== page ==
Licence breaches before fatal crash

A teen driver received three infringement notices for breaching the terms of his restricted licence before his fatal head-on crash with a cyclist.

Robert Kruger, 18, has admitted that his careless driving killed 33-year-old cyclist Thomas John Alton in a crash on a Port Hills road on February 20.

Kruger pleaded guilty in the Christchurch District Court, and Judge Tony Couch remanded him on bail for sentencing on October 30.

During the remand, a probation officer will prepare a pre-sentence report and Kruger may meet Mr Alton’s family at a restorative justice conference. Judge Couch also asked for an assessment of Kruger’s suitability for a sentence of home detention or community detention.

About 6.45pm on February 20, Kruger was driving a Mazda on Parklands Drive. The weather was fine and sunny. The sun was low in the sky but police inquiries have shown it was not a factor in the crash.

He was driving on a restricted licence and he had an unlicensed passenger with him in the vehicle.

Mr Alton left his home in Parklands Drive, travelling downhill on his bicycle. He rode the bike regularly and knew the road well. The collision happened about 150m from his home.

Kruger was travelling too fast as he rounded a left-hand bend and veered across the centre line onto the wrong side. The recommended speed on the blind corner is 35kmh. Two parked cars narrowed the available road.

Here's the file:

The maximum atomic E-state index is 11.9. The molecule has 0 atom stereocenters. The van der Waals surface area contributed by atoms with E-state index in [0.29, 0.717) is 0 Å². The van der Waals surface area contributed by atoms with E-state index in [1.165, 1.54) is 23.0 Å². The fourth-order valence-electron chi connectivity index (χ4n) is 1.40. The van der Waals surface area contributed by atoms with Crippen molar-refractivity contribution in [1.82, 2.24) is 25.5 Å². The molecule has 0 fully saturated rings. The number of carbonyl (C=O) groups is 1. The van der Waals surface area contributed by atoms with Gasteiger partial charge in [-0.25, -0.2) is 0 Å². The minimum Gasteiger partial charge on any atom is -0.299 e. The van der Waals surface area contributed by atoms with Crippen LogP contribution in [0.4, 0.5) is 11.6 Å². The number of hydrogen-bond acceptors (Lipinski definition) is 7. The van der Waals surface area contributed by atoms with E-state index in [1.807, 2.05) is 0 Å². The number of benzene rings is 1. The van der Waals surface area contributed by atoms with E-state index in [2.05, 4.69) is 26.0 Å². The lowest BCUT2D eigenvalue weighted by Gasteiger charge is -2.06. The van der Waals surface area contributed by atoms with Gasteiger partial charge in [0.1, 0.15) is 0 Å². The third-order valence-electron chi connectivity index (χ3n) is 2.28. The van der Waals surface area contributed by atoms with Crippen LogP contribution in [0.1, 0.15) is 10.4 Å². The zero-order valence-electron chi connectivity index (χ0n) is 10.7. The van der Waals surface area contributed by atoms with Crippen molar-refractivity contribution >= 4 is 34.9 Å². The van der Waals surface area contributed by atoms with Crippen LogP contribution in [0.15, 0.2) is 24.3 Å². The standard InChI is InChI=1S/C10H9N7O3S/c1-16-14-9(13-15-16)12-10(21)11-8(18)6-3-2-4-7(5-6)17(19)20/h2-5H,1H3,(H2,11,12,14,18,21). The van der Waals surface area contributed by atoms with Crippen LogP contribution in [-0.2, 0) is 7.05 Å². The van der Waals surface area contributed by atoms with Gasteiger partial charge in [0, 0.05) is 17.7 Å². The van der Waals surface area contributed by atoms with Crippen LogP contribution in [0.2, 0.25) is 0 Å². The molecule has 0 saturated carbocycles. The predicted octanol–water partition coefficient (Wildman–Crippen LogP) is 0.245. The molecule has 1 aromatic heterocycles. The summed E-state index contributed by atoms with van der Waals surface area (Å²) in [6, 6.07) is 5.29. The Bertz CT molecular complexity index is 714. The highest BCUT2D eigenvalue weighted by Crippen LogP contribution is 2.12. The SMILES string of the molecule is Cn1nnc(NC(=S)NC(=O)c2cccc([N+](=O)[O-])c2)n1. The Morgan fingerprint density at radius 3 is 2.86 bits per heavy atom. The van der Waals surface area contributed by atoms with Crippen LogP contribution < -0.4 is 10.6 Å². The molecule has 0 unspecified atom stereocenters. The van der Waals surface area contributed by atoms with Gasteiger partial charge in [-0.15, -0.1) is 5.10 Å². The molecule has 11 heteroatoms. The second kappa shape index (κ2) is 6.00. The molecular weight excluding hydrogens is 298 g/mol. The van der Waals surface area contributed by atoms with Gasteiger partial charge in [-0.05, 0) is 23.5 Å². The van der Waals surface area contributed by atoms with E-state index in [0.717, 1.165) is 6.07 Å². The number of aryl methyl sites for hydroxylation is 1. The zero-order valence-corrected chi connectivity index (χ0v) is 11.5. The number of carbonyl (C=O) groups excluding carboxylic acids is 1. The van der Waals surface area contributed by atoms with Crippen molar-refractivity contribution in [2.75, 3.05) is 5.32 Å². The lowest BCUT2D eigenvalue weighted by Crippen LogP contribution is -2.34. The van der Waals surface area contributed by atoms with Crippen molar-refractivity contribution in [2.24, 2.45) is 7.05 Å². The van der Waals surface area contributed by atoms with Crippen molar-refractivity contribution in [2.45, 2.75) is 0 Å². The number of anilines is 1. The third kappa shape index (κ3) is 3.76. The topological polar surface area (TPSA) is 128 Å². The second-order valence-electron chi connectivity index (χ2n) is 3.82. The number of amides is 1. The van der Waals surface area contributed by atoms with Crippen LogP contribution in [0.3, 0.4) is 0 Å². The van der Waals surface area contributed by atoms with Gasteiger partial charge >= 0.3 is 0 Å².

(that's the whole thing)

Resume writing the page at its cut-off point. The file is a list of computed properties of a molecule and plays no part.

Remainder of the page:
Mr Alton was forced slightly towards the centre line as he approached the corner, but he was still within his lane as he passed the parked car.

As Kruger came out of the corner, he was travelling on the wrong side of the road, and Mr Alton had no time to react and avoid the car. He struck the centre of the front of the car, and police prosecutor Sergeant Grant Neal told the court he received significant injuries.

Local residents quickly came to his aid, and some had medical experience. He was transported to hospital in critical condition.

Mr Alton was kept alive for several days in order for his organs to be harvested and for family members to travel from Britain. His life support was switched off on February 24.

Sergeant Neal said: “Kruger was interviewed on May 17 and admitted he had failed to remain on his side of the road as he was probably travelling a bit fast around the corner and either straddling or over the centre line.”

Kruger was deeply remorseful and expressed his desire to meet Mr Alton’s widow. The police hoped that could be arranged at a restorative justice meeting.

Kruger was warned for his breach of his restrictive licence conditions by carrying a passenger.

Kruger has not previously appeared in court, but police said he had previously received three infringement notices for breaches of his restricted licence.

Leave a Reply

Your email address will not be published. Required fields are marked *